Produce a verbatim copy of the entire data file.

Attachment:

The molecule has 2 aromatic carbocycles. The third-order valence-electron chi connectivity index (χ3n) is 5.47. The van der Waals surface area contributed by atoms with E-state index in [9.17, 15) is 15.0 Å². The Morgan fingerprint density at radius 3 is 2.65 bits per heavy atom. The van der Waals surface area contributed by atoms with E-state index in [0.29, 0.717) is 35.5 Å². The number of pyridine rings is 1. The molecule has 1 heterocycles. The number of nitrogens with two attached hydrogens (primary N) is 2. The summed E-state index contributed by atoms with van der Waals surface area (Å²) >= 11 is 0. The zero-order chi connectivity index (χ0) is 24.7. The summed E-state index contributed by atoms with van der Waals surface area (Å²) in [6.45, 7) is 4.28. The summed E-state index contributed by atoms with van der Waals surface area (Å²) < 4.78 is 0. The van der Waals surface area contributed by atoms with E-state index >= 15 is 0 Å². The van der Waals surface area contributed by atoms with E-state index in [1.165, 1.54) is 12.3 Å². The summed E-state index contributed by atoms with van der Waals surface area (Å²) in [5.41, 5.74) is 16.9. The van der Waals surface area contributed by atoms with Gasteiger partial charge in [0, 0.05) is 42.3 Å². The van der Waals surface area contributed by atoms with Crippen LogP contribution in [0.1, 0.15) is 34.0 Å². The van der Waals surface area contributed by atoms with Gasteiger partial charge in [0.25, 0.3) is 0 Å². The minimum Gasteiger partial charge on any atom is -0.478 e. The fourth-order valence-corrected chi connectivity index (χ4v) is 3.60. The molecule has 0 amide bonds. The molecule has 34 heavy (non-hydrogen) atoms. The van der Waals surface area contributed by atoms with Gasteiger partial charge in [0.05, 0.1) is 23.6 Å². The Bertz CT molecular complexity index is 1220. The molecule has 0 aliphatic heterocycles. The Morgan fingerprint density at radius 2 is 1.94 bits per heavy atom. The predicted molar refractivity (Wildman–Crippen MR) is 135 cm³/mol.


The molecule has 2 aromatic carbocycles. The third-order valence-electron chi connectivity index (χ3n) is 5.47. The van der Waals surface area contributed by atoms with E-state index in [9.17, 15) is 15.0 Å². The Morgan fingerprint density at radius 3 is 2.65 bits per heavy atom. The van der Waals surface area contributed by atoms with E-state index in [0.29, 0.717) is 35.5 Å². The number of pyridine rings is 1. The molecule has 1 heterocycles. The number of nitrogens with two attached hydrogens (primary N) is 2. The summed E-state index contributed by atoms with van der Waals surface area (Å²) >= 11 is 0. The zero-order chi connectivity index (χ0) is 24.7. The summed E-state index contributed by atoms with van der Waals surface area (Å²) in [6.45, 7) is 4.28. The summed E-state index contributed by atoms with van der Waals surface area (Å²) < 4.78 is 0. The van der Waals surface area contributed by atoms with E-state index >= 15 is 0 Å². The van der Waals surface area contributed by atoms with E-state index in [1.165, 1.54) is 12.3 Å². The summed E-state index contributed by atoms with van der Waals surface area (Å²) in [5.41, 5.74) is 16.9. The van der Waals surface area contributed by atoms with Gasteiger partial charge in [0, 0.05) is 42.3 Å². The van der Waals surface area contributed by atoms with Crippen LogP contribution in [0.1, 0.15) is 34.0 Å². The van der Waals surface area contributed by atoms with Gasteiger partial charge in [0.25, 0.3) is 0 Å². The minimum Gasteiger partial charge on any atom is -0.478 e. The fourth-order valence-corrected chi connectivity index (χ4v) is 3.60. The molecule has 0 amide bonds. The molecule has 34 heavy (non-hydrogen) atoms. The van der Waals surface area contributed by atoms with Gasteiger partial charge in [0.05, 0.1) is 23.6 Å². The Bertz CT molecular complexity index is 1220. The molecule has 0 aliphatic heterocycles. The Morgan fingerprint density at radius 2 is 1.94 bits per heavy atom. The predicted molar refractivity (Wildman–Crippen MR) is 135 cm³/mol.